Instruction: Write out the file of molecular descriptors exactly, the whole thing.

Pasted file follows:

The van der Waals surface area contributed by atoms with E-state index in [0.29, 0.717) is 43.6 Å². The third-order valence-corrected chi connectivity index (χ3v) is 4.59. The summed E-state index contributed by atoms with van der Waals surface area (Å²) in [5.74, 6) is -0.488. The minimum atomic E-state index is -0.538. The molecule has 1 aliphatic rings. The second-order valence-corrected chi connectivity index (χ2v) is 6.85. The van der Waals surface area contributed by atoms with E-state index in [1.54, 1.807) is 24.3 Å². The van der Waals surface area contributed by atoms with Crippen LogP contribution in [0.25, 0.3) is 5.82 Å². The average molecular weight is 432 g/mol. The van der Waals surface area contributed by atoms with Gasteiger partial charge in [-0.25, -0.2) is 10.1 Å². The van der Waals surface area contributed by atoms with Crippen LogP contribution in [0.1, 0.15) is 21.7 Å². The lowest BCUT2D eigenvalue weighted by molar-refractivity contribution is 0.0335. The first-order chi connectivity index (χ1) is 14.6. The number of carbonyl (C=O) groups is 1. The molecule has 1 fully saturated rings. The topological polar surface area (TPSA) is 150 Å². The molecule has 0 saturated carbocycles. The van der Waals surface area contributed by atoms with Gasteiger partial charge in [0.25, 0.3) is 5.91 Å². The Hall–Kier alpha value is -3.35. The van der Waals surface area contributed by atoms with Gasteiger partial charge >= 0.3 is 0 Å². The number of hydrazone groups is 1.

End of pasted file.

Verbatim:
The van der Waals surface area contributed by atoms with E-state index in [0.29, 0.717) is 43.6 Å². The third-order valence-corrected chi connectivity index (χ3v) is 4.59. The summed E-state index contributed by atoms with van der Waals surface area (Å²) in [5.74, 6) is -0.488. The minimum atomic E-state index is -0.538. The molecule has 1 aliphatic rings. The second-order valence-corrected chi connectivity index (χ2v) is 6.85. The van der Waals surface area contributed by atoms with E-state index in [1.54, 1.807) is 24.3 Å². The van der Waals surface area contributed by atoms with Crippen LogP contribution in [0.25, 0.3) is 5.82 Å². The average molecular weight is 432 g/mol. The van der Waals surface area contributed by atoms with Gasteiger partial charge in [-0.25, -0.2) is 10.1 Å². The van der Waals surface area contributed by atoms with Crippen LogP contribution in [0.1, 0.15) is 21.7 Å². The lowest BCUT2D eigenvalue weighted by molar-refractivity contribution is 0.0335. The first-order chi connectivity index (χ1) is 14.6. The number of carbonyl (C=O) groups is 1. The molecule has 1 fully saturated rings. The topological polar surface area (TPSA) is 150 Å². The molecule has 0 saturated carbocycles. The van der Waals surface area contributed by atoms with Gasteiger partial charge in [0.25, 0.3) is 5.91 Å². The Hall–Kier alpha value is -3.35. The van der Waals surface area contributed by atoms with Gasteiger partial charge >= 0.3 is 0 Å². The number of hydrazone groups is 1.